could she leave him there to die of hunger or of thirst, or to
become the prey of some prowling beast. It were better then not to
search for him for fear that she might find him.
That day was one of nervous starting to every sudden sound. The day
before she would have said that her nerves were of iron; but not today.
She knew now the shock that she had suffered and that this was the
reaction. Tomorrow it might be different, but something told her that
never again would her little shelter and the patch of forest and jungle
that she called her own be the same. There would hang over them always
the menace of this man. No longer would she pass restful nights of
deep slumber. The peace of her little world was shattered forever.
That night she made her door doubly secure with additional thongs of
rawhide cut from the pelt of the buck she had slain the day that she
met Obergatz. She was very tired for she had lost much sleep the night
before; but for a long time she lay with wide-open eyes staring into
the darkness. What saw she there? Visions that brought tears to those
brave and beautiful eyes--visions of a rambling bungalow that had been
home to her and that was no more, destroyed by the same cruel force
that haunted her even now in this remote, uncharted corner of the
earth; visions of a strong man whose protecting arm would never press
her close again; visions of a tall, straight son who looked at her
adoringly out of brave, smiling eyes that were like his father's.
Always the vision of the crude simple bungalow rather than of the
stately halls that had been as much a part of her life as the other.
But he had loved the bungalow and the broad, free acres best and so she
had come to love them best, too.
At last she slept, the sleep of utter exhaustion. How long it lasted
she did not know; but suddenly she was wide awake and once again she
heard the scuffing of a body against the bark of her tree and again the
limb bent to a heavy weight. He had returned! She went cold, trembling
as with ague. Was it he, or, O God! had she killed him then and was
this--? She tried to drive the horrid thought from her mind, for this
way, she knew, lay madness.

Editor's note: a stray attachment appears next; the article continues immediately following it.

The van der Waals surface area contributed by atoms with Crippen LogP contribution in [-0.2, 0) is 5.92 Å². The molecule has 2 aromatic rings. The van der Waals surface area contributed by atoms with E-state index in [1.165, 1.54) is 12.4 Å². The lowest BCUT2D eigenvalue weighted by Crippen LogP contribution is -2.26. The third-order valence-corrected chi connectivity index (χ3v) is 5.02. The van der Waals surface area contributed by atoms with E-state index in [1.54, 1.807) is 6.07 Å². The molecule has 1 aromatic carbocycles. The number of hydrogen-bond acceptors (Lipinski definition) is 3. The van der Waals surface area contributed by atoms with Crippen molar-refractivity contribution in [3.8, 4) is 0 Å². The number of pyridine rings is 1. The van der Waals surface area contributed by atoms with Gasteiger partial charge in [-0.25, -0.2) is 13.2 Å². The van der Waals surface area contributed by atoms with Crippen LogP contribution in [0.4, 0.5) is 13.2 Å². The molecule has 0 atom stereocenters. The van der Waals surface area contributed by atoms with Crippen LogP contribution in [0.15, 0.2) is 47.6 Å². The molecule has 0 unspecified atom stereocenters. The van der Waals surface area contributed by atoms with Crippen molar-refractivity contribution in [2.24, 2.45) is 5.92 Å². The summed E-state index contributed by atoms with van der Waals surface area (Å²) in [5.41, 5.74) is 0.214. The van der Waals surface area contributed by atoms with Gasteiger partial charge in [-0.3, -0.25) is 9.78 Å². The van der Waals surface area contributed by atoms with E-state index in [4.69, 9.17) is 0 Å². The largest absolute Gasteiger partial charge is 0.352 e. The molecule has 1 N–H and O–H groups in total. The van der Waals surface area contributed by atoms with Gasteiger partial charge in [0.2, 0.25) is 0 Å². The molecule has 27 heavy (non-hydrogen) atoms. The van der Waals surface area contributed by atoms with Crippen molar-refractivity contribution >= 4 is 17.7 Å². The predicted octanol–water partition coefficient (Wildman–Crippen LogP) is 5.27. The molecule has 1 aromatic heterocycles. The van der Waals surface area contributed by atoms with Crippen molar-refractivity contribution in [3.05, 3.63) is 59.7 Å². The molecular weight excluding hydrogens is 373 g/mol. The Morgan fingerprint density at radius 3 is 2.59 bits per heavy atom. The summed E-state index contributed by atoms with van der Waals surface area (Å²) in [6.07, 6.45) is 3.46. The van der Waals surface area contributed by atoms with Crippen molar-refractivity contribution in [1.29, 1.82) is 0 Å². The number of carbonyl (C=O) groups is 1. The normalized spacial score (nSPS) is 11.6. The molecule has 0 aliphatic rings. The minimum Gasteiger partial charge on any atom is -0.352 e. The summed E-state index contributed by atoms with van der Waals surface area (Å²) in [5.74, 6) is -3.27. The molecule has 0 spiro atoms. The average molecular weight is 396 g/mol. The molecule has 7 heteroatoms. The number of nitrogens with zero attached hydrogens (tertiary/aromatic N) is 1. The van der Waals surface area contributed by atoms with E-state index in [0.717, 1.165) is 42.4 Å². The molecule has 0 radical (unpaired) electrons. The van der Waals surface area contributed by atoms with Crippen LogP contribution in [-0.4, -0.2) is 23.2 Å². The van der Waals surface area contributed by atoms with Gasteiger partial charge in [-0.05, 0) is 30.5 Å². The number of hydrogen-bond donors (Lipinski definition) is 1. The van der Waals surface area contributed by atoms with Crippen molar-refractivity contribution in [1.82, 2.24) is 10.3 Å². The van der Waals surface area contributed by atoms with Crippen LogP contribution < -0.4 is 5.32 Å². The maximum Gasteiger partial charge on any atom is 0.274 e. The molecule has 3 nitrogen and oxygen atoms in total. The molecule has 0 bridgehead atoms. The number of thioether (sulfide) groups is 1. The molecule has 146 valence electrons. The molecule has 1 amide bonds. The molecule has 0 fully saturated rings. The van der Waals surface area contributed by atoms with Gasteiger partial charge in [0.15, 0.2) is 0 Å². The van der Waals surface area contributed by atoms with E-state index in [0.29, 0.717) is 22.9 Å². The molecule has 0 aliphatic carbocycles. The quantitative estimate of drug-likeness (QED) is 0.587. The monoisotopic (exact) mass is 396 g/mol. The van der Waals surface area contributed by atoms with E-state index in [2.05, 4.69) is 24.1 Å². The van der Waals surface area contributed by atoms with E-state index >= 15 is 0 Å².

And once again she crept to the door, for the thing was outside just
In a moment, De Vac had disarmed him, but, contrary to the laws of chivalry, he did not lower his point until it had first plunged through the heart of his brave antagonist.Page 13
" The boy went silent, again cowed by the fierce tone of his captor.Page 16
"Then, I will accompany you part way, my friend, and, perchance, you can give me a hand with some packages I left behind me in the skiff I have moored there.Page 19
Strange sights filled the days for the little boy who remembered nothing outside the bare attic of his London home and the dirty London alleys that he had traversed only by night.Page 22
Of such a nicety must be thy handling of the weapon that thou mayst touch an antagonist at.Page 25
From their guests, the two learned something of the conditions outside their Derby hills.Page 27
"That we be, my son," said Beauchamp.Page 40
So, as Norman of Torn rode down from his mighty castle to visit Father Claude, the sunlight playing on his clanking armor and glancing from the copper boss of his shield, the sight of a little group of woodmen kneeling uncovered by the roadside as he passed was not so remarkable after all.Page 46
"Are you ashamed of your name?" "You may call me Roger," he answered.Page 47
They reached the castle of De Stutevill late in the afternoon, and there, Norman of Torn was graciously welcomed and urged to accept the Baron's hospitality overnight.Page 50
" "Tut, tut, Father," replied Red Shandy.Page 52
Had he followed my training, without thy accurst priestly interference, he had made an iron-barred nest in Torn for many of the doves of thy damned English nobility.Page 60
There be something wrong here indeed.Page 92
" The girl's head went high as she looked the Earl full in the eye.Page 98
moment entered his head.Page 119
He said that you would understand.Page 134
The risk was great to enter the castle, filled as it was with his mighty enemies.Page 137
"I make no excuse for my weakness.Page 139
CHAPTER XIX When the little, grim, gray man had set the object covered with a cloth upon the table in the center of the room and left the apartment, he did not return to camp as Norman of Torn had ordered.Page 146
These who wert thine enemies, Norman of Torn, be thy best friends now--that thou should know, so that thou may rest in peace until thou be better.